[Deathpenalty]death penalty news----worldwide
rhalperi at mail.smu.edu
Sat Jul 10 11:33:57 CDT 2004
Draft law to end death penalty gets mixed reviews----Public split on
A draft law presented by 7 MPs to Parliament last week calling for
abolishing capital punishment has been met with mixed reviews from
academics and the general public
The draft law, submitted by MPs Nayla Mouawad, Mosbah Ahdab, Bassem
al-Sabeh, Nabil de Freij, Henry al -Helo, Marwan Fares, and Salah Honein,
suggested that the death penalty be replaced with lifetime imprisonment
with hard labor.
Tripoli MP Ahdab said there are other ways to punish someone than by
"It is not up to us to take a person's life," he said. "When a society
takes someone's life, it is acting like the criminal."
Ahdab said that "the life sentence" suggested in the draft law "is not
subject to personal pardon, thus the criminal will not be able to get out
"We cannot cure killing by killing' it is immoral," said Kesrouan MP
Neamatallah Abi Nasr. "Life is precious, and one cannot weigh in an
argument whether to take life."
Abi Nasr considered the draft law worth studying.
"It is not a matter of black and white," he said, adding: "We have to
discuss the matter thoroughly."
According to lawyer Abdul Salam Shoueib, who is the chairman of the Beirut
Bar Association's Human Rights Committee, "life is granted by God, and He
is the only one who can take it.
"Personally, I'm with eliminating capital punishment," said Shoueib.
"Prison is not for punishing; on the contrary, it is a facility for
As for having taxpayers paying for the criminal's life in prison, Shoueib
said: "The public should not be asked to bear the burden of the criminal."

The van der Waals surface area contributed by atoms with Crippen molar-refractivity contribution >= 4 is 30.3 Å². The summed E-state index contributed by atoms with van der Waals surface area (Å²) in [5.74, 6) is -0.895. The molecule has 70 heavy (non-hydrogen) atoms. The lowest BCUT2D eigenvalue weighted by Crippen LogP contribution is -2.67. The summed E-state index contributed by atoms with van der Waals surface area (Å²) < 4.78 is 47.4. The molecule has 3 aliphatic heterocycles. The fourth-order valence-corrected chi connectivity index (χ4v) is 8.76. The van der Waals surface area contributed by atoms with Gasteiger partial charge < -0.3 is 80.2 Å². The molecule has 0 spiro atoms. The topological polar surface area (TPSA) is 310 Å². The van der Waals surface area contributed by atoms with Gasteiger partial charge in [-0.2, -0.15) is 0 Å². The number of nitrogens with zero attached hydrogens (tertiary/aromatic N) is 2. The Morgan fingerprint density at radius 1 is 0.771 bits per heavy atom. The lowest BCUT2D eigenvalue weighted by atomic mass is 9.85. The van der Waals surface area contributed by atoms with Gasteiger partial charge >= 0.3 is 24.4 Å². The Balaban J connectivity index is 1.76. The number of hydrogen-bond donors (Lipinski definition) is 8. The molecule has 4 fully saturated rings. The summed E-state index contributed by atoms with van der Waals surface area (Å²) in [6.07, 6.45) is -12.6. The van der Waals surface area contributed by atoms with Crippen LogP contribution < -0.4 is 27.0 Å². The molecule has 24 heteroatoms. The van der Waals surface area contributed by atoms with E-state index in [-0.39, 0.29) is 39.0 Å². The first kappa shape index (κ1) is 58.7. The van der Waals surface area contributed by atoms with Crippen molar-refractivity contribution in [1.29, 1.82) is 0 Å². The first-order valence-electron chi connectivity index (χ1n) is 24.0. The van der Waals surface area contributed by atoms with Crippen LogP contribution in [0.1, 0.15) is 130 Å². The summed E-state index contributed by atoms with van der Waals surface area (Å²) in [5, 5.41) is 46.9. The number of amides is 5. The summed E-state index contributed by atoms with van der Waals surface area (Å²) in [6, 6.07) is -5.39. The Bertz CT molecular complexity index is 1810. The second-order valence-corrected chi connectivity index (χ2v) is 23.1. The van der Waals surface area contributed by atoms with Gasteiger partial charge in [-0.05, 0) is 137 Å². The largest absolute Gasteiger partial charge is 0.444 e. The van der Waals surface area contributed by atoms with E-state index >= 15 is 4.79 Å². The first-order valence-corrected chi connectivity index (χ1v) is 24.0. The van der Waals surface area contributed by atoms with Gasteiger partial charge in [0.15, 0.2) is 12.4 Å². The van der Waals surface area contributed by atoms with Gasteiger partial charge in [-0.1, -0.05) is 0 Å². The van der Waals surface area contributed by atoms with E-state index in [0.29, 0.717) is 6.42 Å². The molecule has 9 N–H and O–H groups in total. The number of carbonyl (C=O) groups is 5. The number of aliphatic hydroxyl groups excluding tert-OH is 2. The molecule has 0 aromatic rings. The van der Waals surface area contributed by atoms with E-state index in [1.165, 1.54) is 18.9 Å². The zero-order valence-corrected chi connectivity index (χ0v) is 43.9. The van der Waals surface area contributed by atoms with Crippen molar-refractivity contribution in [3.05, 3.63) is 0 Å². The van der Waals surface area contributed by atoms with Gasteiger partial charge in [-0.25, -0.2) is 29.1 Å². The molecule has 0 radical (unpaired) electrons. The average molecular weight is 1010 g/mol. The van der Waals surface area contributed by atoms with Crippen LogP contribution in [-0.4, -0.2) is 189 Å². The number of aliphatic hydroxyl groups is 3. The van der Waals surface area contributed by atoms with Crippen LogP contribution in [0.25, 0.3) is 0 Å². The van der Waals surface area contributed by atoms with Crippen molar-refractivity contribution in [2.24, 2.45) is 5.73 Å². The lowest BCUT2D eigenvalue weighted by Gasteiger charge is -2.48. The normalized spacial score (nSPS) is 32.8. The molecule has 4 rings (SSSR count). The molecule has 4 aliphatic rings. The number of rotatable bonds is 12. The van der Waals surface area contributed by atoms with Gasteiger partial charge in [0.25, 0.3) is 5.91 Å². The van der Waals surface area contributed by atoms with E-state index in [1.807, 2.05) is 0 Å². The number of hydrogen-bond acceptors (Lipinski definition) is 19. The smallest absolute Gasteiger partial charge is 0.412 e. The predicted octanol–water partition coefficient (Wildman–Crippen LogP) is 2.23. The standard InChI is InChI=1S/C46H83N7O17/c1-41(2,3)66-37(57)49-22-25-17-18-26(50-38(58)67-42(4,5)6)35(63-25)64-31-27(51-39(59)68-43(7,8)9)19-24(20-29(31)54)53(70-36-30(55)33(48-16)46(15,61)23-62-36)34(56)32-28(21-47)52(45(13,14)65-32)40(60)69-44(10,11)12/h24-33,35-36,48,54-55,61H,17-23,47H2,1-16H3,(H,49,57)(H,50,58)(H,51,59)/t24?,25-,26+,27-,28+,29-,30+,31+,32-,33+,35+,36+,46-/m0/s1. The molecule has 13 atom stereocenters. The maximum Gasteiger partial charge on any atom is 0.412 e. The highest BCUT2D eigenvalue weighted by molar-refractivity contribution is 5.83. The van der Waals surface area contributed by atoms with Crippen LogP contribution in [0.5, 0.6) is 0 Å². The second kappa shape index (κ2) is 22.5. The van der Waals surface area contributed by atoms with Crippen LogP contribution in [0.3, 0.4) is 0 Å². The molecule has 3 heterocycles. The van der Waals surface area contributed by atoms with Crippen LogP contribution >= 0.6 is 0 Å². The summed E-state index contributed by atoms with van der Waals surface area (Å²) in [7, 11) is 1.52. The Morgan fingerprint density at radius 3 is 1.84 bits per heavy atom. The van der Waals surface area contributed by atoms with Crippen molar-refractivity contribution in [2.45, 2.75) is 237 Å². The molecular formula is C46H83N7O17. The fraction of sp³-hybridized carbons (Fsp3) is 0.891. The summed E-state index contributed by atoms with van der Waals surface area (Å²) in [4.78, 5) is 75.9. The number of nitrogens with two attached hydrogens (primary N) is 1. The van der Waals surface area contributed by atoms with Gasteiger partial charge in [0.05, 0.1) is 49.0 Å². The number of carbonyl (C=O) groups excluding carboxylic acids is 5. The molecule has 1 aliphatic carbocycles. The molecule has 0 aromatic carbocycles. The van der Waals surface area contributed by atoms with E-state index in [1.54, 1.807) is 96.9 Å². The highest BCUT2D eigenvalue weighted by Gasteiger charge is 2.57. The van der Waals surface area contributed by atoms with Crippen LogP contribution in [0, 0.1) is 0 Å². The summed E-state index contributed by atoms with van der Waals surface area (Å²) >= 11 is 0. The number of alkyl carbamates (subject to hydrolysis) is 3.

He explained that prisoners abroad work in jail workshops and earn their
living, unlike Lebanon's old, out-dated prisons.
The Daily Star held an informal street poll to check people's opinion
about capital punishment. Out of 52 people interviewed in Beirut and the
southern suburbs, 21 interviewees - or 42 % - supported capital
punishment. A 20-something bar tender who said he had served a month in
prison for "getting involved in a problem" said he supported capital
punishment, "as prison is horrible. It's better for the criminal's sake to
be sentenced to death."
"If there was no capital punishment any criminal would commit crimes,
knowing that he will only be sentenced to life in prison, and spare his
life," said another respondent, Johnny Nassar, 25.
On the other hand, 31 people - or 58 % of those questioned - were opposed
to the death penalty.
One college student hesitated between supporting and opposing it.
"Religion-wise, God owns all lives, and it is not up to us to deprive
anyone from his life," she said. Nonetheless, "horrible crimes should face
severe punishment to set an example for others."
(source: The Daily Star)
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